In an ironic twist, the establishment of the new Liberian republic brought friction between indigenous Liberians and the freed slaves. The new Black habitants instated a system of oppression reminiscent of and hailing from plantation life.
“They went to that part of Africa and created that same system of the U.S. because that’s what they knew. They made themselves the elites and treated the indigenous people like slaves,“ said Maya.
This elite class of ‘Americo-Liberians’ ruled Liberia for decades while disenfranchising the country’s native inhabitants.
Decades later, African Americans like the Attas, moved to the nation with a Pan-African spirit.
The Attas spent their first few weeks in Liberia living with another family as they adjusted into the country. They soon moved into their own three bedroom house, in an affluent Liberian community named Congo Town, not far from a UN compound. The family eventually moved into a second home, in the more diverse Gaye Town community, pictured below.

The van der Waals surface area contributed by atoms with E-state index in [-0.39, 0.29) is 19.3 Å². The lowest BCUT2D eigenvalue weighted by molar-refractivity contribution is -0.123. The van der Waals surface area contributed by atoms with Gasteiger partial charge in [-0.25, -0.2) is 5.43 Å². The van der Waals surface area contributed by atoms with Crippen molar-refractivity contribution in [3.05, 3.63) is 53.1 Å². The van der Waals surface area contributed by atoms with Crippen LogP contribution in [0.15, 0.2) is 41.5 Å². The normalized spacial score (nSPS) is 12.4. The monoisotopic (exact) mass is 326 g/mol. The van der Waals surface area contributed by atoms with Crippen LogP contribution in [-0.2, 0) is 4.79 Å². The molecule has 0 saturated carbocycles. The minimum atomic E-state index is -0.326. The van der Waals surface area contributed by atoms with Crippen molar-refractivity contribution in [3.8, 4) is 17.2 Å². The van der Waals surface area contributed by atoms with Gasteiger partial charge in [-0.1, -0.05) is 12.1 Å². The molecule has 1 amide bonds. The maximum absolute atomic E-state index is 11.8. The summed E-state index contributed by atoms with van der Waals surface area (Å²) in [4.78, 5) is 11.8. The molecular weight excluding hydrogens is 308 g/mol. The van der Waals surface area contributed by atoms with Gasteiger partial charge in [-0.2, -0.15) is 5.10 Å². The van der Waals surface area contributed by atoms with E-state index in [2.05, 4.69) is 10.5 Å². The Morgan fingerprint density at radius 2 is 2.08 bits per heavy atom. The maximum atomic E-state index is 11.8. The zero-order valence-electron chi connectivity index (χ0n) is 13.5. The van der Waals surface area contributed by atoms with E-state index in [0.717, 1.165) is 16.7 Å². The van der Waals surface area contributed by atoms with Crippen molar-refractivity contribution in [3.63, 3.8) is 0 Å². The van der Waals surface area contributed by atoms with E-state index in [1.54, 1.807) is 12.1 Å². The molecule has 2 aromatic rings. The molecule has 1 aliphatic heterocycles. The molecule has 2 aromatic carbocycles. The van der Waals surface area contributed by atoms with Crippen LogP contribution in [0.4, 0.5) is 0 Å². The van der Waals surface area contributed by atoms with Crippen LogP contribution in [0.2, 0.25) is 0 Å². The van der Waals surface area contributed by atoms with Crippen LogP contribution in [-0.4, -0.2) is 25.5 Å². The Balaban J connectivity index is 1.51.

Maya’s parents settled into the Liberian professional scene. Her mother taught at the local American school, while her father worked as a businessman.
The couple enrolled their two older children into the American school while Maya and her younger sister attended a local Liberian school, an experience Maya says was invaluable.
“The best thing my parents did for me was having me spend years at a Liberian school instead of an American school. It allowed me to know the people who actually lived there. It put me more into the society,” she said.
Maya also reflected on how 1970’s Liberia was a frequented destination for many famous African Americans, such as John Amos, Bill Russell and a legendary singer and activist.
“Nina Simone lived there. My dad met her downtown. He recognized her from her album covers. My father, who had a fear of no one, went up and talked to her. She came to the house.”
Five years into Liberian life, a military coup erupted opening Maya’s teenage eyes to the harsh realities of political unrest.